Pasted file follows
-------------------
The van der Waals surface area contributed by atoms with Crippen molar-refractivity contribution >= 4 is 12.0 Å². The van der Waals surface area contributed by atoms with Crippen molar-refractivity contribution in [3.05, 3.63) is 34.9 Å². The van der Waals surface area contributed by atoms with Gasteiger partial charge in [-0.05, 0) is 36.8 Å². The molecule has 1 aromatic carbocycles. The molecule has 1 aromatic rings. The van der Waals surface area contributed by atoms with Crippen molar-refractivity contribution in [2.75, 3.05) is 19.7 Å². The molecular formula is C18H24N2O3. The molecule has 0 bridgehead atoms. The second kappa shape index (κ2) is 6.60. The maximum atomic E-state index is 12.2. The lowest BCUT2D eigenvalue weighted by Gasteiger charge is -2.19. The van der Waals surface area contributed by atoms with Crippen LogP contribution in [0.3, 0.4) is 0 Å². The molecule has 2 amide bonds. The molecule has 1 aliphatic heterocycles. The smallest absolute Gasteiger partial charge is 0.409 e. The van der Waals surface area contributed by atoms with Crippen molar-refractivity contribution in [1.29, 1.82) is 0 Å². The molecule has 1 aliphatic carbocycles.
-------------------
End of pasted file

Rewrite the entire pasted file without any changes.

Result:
The van der Waals surface area contributed by atoms with Crippen molar-refractivity contribution >= 4 is 12.0 Å². The van der Waals surface area contributed by atoms with Crippen molar-refractivity contribution in [3.05, 3.63) is 34.9 Å². The van der Waals surface area contributed by atoms with Gasteiger partial charge in [-0.05, 0) is 36.8 Å². The molecule has 1 aromatic carbocycles. The molecule has 1 aromatic rings. The van der Waals surface area contributed by atoms with Crippen molar-refractivity contribution in [2.75, 3.05) is 19.7 Å². The molecular formula is C18H24N2O3. The molecule has 0 bridgehead atoms. The second kappa shape index (κ2) is 6.60. The maximum atomic E-state index is 12.2. The lowest BCUT2D eigenvalue weighted by Gasteiger charge is -2.19. The van der Waals surface area contributed by atoms with Crippen LogP contribution in [0.3, 0.4) is 0 Å². The molecule has 2 amide bonds. The molecule has 1 aliphatic heterocycles. The smallest absolute Gasteiger partial charge is 0.409 e. The van der Waals surface area contributed by atoms with Crippen molar-refractivity contribution in [1.29, 1.82) is 0 Å². The molecule has 1 aliphatic carbocycles.